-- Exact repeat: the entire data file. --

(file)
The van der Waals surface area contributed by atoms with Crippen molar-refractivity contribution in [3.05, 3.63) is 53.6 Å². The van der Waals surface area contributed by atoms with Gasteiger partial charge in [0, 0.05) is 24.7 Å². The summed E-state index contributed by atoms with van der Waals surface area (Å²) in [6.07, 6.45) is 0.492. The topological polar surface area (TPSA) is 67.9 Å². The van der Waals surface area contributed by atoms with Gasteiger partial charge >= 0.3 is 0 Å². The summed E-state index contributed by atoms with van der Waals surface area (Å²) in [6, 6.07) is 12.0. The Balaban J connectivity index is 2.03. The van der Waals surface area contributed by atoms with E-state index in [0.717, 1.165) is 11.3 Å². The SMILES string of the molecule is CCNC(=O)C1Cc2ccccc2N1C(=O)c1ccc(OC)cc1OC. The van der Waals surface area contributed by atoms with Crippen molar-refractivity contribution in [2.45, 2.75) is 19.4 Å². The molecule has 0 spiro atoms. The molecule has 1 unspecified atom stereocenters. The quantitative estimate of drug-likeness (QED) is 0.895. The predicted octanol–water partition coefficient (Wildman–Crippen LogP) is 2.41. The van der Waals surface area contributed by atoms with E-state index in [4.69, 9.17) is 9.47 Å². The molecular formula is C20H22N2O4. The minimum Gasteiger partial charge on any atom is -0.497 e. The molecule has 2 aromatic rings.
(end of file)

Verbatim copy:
The van der Waals surface area contributed by atoms with Crippen molar-refractivity contribution in [3.05, 3.63) is 53.6 Å². The van der Waals surface area contributed by atoms with Gasteiger partial charge in [0, 0.05) is 24.7 Å². The summed E-state index contributed by atoms with van der Waals surface area (Å²) in [6.07, 6.45) is 0.492. The topological polar surface area (TPSA) is 67.9 Å². The van der Waals surface area contributed by atoms with Gasteiger partial charge >= 0.3 is 0 Å². The summed E-state index contributed by atoms with van der Waals surface area (Å²) in [6, 6.07) is 12.0. The Balaban J connectivity index is 2.03. The van der Waals surface area contributed by atoms with E-state index in [0.717, 1.165) is 11.3 Å². The SMILES string of the molecule is CCNC(=O)C1Cc2ccccc2N1C(=O)c1ccc(OC)cc1OC. The van der Waals surface area contributed by atoms with Crippen molar-refractivity contribution in [2.45, 2.75) is 19.4 Å². The molecule has 0 spiro atoms. The molecule has 1 unspecified atom stereocenters. The quantitative estimate of drug-likeness (QED) is 0.895. The predicted octanol–water partition coefficient (Wildman–Crippen LogP) is 2.41. The van der Waals surface area contributed by atoms with E-state index in [4.69, 9.17) is 9.47 Å². The molecular formula is C20H22N2O4. The minimum Gasteiger partial charge on any atom is -0.497 e. The molecule has 2 aromatic rings.